• Given system norms and expectations regarding appropriate qualifications for instructors of transferable courses, institutions should be prepared to provide information on their instructor qualification policies upon request.
  • Institutions should allocate appropriate resources to transfer administration, including sending a representative to the relevant articulation committees.
  • Institutions should respond to articulation requests in a timely manner, preferably within two months of the receipt of the request.
  • All articulation shall be based on an assessment of equivalence that recognizes that effective learning can occur under a variety of arrangements and conditions. Assessment may include (but not be limited to) comparisons of learning outcomes, scope and level of content, assessment strategies, hours of instruction, student success in subsequent courses, program accreditation and provincial or national certification requirements.
  • The institution seeking transfer credit should provide course or program outlines that contain all the elements necessary for the assessment of equivalence.
  • Institutions should provide a rationale for a denial of an articulation request.
  • It is the responsibility of all institutions to maintain the standard of content, outcomes and instruction upon which an original transfer agreement was based, to re-articulate when necessary and to provide adequate notice of curricular changes affecting established transfer agreements.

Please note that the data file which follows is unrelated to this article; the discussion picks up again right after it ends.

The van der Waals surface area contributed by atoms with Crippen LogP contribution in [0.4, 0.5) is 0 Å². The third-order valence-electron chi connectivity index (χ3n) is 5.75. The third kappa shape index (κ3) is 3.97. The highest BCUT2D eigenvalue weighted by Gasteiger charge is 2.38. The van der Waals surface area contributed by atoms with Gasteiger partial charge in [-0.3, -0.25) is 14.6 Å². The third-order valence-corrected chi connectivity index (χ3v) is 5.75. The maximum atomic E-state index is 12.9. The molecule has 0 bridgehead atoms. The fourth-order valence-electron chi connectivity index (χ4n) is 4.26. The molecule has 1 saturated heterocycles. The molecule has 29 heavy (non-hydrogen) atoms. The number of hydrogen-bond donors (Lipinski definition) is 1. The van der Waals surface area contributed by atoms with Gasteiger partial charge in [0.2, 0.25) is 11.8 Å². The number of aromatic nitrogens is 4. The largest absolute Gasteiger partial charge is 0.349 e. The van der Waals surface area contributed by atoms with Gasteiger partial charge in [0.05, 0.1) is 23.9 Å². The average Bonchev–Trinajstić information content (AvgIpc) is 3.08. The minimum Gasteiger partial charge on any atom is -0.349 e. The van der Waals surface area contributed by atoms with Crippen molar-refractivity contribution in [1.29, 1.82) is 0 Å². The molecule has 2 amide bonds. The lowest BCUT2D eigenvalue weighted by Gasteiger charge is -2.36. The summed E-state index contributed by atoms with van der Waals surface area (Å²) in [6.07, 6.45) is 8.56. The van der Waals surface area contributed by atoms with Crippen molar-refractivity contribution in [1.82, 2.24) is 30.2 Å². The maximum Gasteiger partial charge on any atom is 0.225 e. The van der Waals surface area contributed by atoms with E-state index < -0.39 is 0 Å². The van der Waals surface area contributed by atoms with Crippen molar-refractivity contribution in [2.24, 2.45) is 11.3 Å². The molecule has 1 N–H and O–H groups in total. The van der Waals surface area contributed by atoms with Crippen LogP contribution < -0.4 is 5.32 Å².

• An award of transfer credit should confer certainty: it should be clear what credit is being awarded as well as the number of credits awarded (normally the same number of credits as for the equivalent course).
  • Members of the BC Transfer System are expected to submit data regularly to the relevant system repositories.
  • Institutions are encouraged to review research on the effectiveness of the BC Transfer System and to adjust their policies, practices or standards where advisable.
  • Institutions should be advised by student mobility research when assessing the business case for articulation for their institution, courses or programs.

Credit Transfer
Credit transfer consists of the granting of credit by one institution for equivalent courses completed at another. Once transfer credit is granted, the course is accepted in lieu of an internal course and can be applied in the same way as the internal course to fulfill general or specific credential requirements. Block transfer may also be granted for completed programs. Course and program equivalencies that have been articulated (i.e. assessed for equivalence and awarded credit through a formal inter-institutional request process) are recorded as transfer agreements in the BC Transfer Guide. Non-articulated courses are assessed and credit is awarded on a case-by-case basis.

Transfer Student
Some institutions formally define a basis of admission for transfer students and specify criteria for that admission category, but the term transfer student is also used more broadly to refer to any student who wishes to transfer credit from one institution to another.